How to Reference the Initial Git Commit

  1. Referencing the initial commit
  2. The git log Command

In some cases, you want to know the initial commit hash in your script for any reason. As you know, Git has a HEAD, which shows the last commit, but Git doesn't have a TAIL according to this logic. Here, we will explain how to get the initial commit hash.

Referencing the initial commit

To get the initial commit in your script, you must run git-rev-list instead of git log in the following way:

git rev-list --max-parents=0 HEAD

Otherwise, you can run the following to get the list of all parentless (root) commits accessible from the current branch:

git rev-list --parents HEAD | egrep "^[a-f0-9]{40}$"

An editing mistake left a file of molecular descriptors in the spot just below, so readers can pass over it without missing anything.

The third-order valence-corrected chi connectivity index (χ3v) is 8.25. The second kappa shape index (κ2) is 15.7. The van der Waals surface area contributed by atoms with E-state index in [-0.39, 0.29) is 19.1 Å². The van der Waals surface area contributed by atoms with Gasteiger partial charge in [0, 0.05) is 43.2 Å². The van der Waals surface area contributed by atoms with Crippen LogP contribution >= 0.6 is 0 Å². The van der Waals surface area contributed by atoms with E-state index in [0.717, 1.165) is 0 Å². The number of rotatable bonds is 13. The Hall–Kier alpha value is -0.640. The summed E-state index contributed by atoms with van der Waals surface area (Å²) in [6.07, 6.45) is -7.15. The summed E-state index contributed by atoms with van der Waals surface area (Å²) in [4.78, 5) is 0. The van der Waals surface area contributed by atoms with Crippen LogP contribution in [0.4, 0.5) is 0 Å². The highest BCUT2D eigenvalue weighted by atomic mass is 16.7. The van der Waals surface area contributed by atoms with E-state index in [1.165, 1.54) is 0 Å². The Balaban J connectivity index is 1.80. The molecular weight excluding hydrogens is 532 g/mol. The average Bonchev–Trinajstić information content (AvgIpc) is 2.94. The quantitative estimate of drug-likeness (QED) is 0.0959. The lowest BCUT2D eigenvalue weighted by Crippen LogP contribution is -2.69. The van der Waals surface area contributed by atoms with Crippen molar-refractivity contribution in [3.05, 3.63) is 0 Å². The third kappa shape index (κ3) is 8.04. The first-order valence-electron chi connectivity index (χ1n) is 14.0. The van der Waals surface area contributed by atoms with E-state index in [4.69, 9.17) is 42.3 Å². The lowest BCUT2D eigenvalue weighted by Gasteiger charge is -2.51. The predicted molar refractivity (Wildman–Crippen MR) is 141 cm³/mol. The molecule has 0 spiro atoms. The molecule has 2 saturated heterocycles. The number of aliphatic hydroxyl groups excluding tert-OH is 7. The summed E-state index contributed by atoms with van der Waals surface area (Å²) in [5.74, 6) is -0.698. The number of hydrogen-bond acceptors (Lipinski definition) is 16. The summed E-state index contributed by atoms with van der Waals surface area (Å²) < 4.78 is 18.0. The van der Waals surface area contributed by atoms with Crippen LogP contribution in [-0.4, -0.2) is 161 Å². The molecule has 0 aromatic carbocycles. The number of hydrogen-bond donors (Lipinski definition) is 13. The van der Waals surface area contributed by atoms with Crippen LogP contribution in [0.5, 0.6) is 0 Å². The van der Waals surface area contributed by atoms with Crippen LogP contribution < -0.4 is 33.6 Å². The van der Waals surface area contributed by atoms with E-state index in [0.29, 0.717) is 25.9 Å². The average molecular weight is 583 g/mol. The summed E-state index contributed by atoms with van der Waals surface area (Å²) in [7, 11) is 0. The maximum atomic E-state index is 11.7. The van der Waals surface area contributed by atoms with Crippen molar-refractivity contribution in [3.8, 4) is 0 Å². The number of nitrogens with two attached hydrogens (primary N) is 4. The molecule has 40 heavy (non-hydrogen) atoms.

There can exist more than one TAIL root commit in a repository. This can be a result of joining separate projects in one or using subtree merge of an isolated developed subproject.

The git log Command

The git log command is executed to list and filter the project history, examine a repository’s history, and search for particular changes. The git log only works on the committed history, whereas the git status command takes control of the working directory and the index. Log output can be personalized in very different ways, from filtering git commits to displaying them in a user-defined format.

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